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#1 of 4 Old 05-02-2005, 05:36 PM - Thread Starter
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NEW YORK (Reuters Health) - Receiving epidural analgesia during labor seems
to increase the risk that the baby will be delivered face up instead of the
normal face -down position, new research shows. This may explain the higher
rate of c-sections associated with epidurals.

It has been theorized that women with infants in the face-up or "occiput
posterior" position have more painful labors, which leads to their request for
epidural analgesia. However, in the current study, reported in the medical
journal Obstetrics and Gynecology, the researchers found that it was, in fact, more likely that the epidural was administered before a fetus moved into this position.

To investigate, Dr. Ellice Lieberman and colleagues at Brigham and Women's
Hospital in Boston examined 1,562 pregnant women during labor and delivery.
Ultrasound examinations were performed when women were first admitted to the labor and delivery unit, at the time of epidural administration or 4 hours
after the initial examination, and when they were close to full dilatation.
Ninety-two percent of patients received epidural analgesia. Requests for
epidurals were not associated with fetal position in early labor or with more
painful labor. Fetal position changes were common during labor, the authors report, and the initial position was not a strong predictor of position at delivery. At the initial examination, approximately 49 percent of fetuses were facing sideways, 27 percent were facing down and 24 percent were facing up. The corresponding rates at the time of delivery were 8, 80,and 12 percent.

At delivery, fetuses were in the face-up position in 12.9 percent of patients
given epidurals, but only 3.3 percent of those without epidurals. Epidural
analgesia was not associated with the sideways-facing position.
The rate of cesarean delivery was strongly dependent on fetal position -- 6.3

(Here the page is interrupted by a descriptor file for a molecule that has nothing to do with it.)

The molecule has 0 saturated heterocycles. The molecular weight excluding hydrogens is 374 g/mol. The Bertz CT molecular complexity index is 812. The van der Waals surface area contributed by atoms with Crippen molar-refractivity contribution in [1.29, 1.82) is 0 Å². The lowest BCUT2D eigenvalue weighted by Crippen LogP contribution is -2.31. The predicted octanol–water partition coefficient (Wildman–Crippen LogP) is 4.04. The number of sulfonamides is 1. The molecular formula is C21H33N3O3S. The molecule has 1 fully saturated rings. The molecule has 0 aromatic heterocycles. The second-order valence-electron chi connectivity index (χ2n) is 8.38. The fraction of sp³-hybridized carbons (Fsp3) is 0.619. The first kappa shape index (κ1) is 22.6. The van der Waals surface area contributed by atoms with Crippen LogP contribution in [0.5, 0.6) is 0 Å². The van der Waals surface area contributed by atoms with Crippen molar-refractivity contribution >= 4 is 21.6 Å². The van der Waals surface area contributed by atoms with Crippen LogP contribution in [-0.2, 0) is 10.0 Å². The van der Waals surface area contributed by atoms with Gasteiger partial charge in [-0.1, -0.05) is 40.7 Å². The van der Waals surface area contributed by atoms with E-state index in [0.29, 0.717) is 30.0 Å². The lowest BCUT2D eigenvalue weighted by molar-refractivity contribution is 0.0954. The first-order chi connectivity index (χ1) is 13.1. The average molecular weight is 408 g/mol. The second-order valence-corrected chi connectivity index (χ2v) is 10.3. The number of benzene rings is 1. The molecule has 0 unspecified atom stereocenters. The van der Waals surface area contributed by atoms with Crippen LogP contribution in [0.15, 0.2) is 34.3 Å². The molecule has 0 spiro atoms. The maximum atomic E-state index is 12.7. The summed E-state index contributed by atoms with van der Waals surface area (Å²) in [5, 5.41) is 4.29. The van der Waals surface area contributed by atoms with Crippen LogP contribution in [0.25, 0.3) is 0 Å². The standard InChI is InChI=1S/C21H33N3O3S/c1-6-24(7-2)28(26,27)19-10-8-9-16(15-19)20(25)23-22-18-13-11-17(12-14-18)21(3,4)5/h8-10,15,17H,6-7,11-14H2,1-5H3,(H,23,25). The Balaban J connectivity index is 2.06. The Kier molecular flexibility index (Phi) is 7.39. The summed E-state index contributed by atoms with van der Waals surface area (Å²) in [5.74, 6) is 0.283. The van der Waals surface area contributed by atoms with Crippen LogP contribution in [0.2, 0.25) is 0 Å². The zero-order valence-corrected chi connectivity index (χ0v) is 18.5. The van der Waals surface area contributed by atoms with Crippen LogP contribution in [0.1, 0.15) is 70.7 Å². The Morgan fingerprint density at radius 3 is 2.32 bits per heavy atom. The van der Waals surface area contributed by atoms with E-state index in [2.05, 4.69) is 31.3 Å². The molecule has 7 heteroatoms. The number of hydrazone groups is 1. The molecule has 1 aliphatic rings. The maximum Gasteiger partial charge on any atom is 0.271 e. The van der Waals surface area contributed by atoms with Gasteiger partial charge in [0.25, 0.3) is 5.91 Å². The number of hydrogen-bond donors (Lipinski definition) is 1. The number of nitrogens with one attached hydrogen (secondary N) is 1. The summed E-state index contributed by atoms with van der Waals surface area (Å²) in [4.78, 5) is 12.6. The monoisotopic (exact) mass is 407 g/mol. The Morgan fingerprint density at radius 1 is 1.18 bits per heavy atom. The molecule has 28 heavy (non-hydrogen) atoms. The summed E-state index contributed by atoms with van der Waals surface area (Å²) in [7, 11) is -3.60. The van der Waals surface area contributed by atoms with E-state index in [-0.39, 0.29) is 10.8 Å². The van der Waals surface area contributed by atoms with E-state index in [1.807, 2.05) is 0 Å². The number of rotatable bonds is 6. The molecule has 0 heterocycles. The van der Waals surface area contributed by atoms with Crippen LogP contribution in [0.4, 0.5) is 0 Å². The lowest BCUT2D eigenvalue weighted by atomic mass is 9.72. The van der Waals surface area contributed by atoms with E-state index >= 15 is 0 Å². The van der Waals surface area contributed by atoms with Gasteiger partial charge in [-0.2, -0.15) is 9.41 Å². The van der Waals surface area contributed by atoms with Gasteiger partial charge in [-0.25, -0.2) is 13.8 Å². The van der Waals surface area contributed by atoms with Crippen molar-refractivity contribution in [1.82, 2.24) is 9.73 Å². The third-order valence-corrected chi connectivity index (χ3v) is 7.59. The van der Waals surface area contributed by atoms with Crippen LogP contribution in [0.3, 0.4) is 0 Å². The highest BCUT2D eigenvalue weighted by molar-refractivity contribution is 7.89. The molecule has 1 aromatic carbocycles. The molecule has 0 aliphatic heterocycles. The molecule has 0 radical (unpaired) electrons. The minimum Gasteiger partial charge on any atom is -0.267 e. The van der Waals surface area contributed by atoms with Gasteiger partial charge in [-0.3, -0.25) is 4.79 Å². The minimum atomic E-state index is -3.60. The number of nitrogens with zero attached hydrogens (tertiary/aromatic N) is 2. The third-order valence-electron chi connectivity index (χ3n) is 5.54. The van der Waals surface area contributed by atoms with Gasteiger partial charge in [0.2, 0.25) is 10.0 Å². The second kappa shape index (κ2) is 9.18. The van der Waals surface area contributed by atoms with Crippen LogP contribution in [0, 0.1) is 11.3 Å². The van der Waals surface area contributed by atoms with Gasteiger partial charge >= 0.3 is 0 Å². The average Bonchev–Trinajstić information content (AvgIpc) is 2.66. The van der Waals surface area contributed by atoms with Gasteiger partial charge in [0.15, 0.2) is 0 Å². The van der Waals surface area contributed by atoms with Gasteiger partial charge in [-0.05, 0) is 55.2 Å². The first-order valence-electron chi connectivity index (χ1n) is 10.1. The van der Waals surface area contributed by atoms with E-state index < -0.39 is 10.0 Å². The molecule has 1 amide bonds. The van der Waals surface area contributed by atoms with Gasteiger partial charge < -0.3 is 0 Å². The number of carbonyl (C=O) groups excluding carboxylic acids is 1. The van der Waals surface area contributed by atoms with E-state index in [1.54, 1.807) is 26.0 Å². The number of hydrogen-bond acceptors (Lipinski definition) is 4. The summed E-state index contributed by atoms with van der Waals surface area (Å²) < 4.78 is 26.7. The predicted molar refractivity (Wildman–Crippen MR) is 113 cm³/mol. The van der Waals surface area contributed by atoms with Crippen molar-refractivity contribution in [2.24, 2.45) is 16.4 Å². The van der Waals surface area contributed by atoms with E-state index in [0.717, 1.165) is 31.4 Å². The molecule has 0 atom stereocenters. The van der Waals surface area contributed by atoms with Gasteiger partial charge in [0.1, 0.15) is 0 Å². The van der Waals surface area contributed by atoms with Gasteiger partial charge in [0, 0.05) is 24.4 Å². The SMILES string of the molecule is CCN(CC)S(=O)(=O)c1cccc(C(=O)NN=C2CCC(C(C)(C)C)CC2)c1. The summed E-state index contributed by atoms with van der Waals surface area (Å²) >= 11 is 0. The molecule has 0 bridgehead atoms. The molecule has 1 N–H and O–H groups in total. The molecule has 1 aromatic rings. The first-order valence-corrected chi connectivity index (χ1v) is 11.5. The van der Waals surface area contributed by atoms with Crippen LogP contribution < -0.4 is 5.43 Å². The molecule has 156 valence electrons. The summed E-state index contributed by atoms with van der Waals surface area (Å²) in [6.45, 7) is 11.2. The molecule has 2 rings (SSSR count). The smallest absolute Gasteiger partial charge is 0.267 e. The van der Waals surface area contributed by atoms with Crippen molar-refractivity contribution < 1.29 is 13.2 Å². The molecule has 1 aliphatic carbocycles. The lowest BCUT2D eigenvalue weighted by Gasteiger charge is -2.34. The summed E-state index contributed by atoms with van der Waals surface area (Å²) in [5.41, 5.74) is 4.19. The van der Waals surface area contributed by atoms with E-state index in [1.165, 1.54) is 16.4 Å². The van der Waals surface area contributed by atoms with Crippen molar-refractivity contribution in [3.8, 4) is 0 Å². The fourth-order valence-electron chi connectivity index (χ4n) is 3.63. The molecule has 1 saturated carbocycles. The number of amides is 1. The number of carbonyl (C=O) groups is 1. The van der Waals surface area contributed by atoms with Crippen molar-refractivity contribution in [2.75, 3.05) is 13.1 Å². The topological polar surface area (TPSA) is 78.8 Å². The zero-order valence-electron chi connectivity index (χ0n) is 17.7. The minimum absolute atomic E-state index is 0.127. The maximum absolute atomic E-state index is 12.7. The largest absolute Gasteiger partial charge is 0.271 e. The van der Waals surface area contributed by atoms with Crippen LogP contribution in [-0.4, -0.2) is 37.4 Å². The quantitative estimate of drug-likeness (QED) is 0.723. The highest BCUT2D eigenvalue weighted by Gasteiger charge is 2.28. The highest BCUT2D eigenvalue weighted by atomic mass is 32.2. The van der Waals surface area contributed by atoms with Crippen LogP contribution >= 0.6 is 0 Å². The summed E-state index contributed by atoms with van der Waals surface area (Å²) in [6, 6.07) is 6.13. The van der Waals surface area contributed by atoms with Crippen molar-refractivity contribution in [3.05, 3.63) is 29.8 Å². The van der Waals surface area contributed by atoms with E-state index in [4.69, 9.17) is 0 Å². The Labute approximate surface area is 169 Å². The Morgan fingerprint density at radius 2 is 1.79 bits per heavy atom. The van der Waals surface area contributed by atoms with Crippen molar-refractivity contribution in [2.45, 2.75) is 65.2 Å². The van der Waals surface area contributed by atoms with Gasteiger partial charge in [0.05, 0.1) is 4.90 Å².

percent with face down, 65 percent with face up, and 74 percent with face
sideways. However, fetal position did not influence the need for obstetrical

SOURCE: Obstetrics and Gynecology, May 2005.

Prenatal/Pediatric Chiropractor (Diplomate) , raising the next generation drug-free!
DS - CJ :, the love of my life
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#2 of 4 Old 05-02-2005, 05:52 PM
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Interesting. I always wonder why babies get into posterior postions. In my case, it wasn't pain peds because I didn't get any. I think with me it was from pushing before I felt the urge and forcing him to descend a little early. I was fully dilated, but he wasn't engaged. This time, I plan on not pushing until I really want to. Lesson learned from first labor. I am hoping to stay away from an epidural again this time around. Wish they didn't have the tendency to cause so many problems because from what I have heard it can be bliss after a long back labor to get the epidural. Such is life....
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#3 of 4 Old 05-02-2005, 07:13 PM
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Interesting indeed. (By the way, I have a copy of the original and can send anyone interested a PDF.) I just read Pauline Scott's "Sit up and take notice" on optimal fetal positioning as well, which is really interesting. bummer, though, since she strongly recommends leaning-forward positions (kneeling, etc) rather than laid-back-on-couch-with-feet-up position during the last month or so. drat drat drat! the illustrations were really helpful--I now get the physics of why OP is so much harder than AP.
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#4 of 4 Old 05-04-2005, 03:58 AM
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Quoted: 0 Post(s) first was born "sunny side up"...He was an almost homebirth, but got stuck so we transferred for a "little help."

Anyway, my mw suggests trying to lie on your left side as much as possible, especially near the end of pregnancy, so as to keep the baby on the left side. Her opinion is that for some reason it is easier for a baby to turn around to face up if the baby is on the right side...more room, less organs? I don't know. Just some food for science to back this up.

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